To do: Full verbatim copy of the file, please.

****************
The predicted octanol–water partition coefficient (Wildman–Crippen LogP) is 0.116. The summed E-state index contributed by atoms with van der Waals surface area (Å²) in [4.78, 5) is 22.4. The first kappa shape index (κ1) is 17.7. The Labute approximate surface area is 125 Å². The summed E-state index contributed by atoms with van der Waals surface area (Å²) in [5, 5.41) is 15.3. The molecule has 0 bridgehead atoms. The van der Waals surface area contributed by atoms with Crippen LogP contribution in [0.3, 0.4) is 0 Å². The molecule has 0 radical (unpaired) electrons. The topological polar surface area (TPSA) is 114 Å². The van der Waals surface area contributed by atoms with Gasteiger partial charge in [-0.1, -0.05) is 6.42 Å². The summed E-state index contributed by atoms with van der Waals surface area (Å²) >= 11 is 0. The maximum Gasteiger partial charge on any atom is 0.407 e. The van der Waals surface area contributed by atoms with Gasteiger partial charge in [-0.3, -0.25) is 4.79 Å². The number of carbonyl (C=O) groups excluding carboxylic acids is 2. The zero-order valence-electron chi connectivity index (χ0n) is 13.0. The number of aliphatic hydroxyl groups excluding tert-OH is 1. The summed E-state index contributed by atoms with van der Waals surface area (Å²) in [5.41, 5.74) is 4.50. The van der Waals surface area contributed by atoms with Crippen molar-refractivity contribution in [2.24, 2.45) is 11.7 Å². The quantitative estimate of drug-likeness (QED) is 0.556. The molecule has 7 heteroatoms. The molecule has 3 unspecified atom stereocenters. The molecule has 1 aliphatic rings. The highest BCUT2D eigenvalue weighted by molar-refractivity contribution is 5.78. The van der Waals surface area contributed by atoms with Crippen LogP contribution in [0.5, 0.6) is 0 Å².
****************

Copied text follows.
The predicted octanol–water partition coefficient (Wildman–Crippen LogP) is 0.116. The summed E-state index contributed by atoms with van der Waals surface area (Å²) in [4.78, 5) is 22.4. The first kappa shape index (κ1) is 17.7. The Labute approximate surface area is 125 Å². The summed E-state index contributed by atoms with van der Waals surface area (Å²) in [5, 5.41) is 15.3. The molecule has 0 bridgehead atoms. The van der Waals surface area contributed by atoms with Crippen LogP contribution in [0.3, 0.4) is 0 Å². The molecule has 0 radical (unpaired) electrons. The topological polar surface area (TPSA) is 114 Å². The van der Waals surface area contributed by atoms with Gasteiger partial charge in [-0.1, -0.05) is 6.42 Å². The summed E-state index contributed by atoms with van der Waals surface area (Å²) >= 11 is 0. The maximum Gasteiger partial charge on any atom is 0.407 e. The van der Waals surface area contributed by atoms with Gasteiger partial charge in [-0.3, -0.25) is 4.79 Å². The number of carbonyl (C=O) groups excluding carboxylic acids is 2. The zero-order valence-electron chi connectivity index (χ0n) is 13.0. The number of aliphatic hydroxyl groups excluding tert-OH is 1. The summed E-state index contributed by atoms with van der Waals surface area (Å²) in [5.41, 5.74) is 4.50. The van der Waals surface area contributed by atoms with Crippen molar-refractivity contribution in [2.24, 2.45) is 11.7 Å². The quantitative estimate of drug-likeness (QED) is 0.556. The molecule has 7 heteroatoms. The molecule has 3 unspecified atom stereocenters. The molecule has 1 aliphatic rings. The highest BCUT2D eigenvalue weighted by molar-refractivity contribution is 5.78. The van der Waals surface area contributed by atoms with Crippen LogP contribution in [0.5, 0.6) is 0 Å².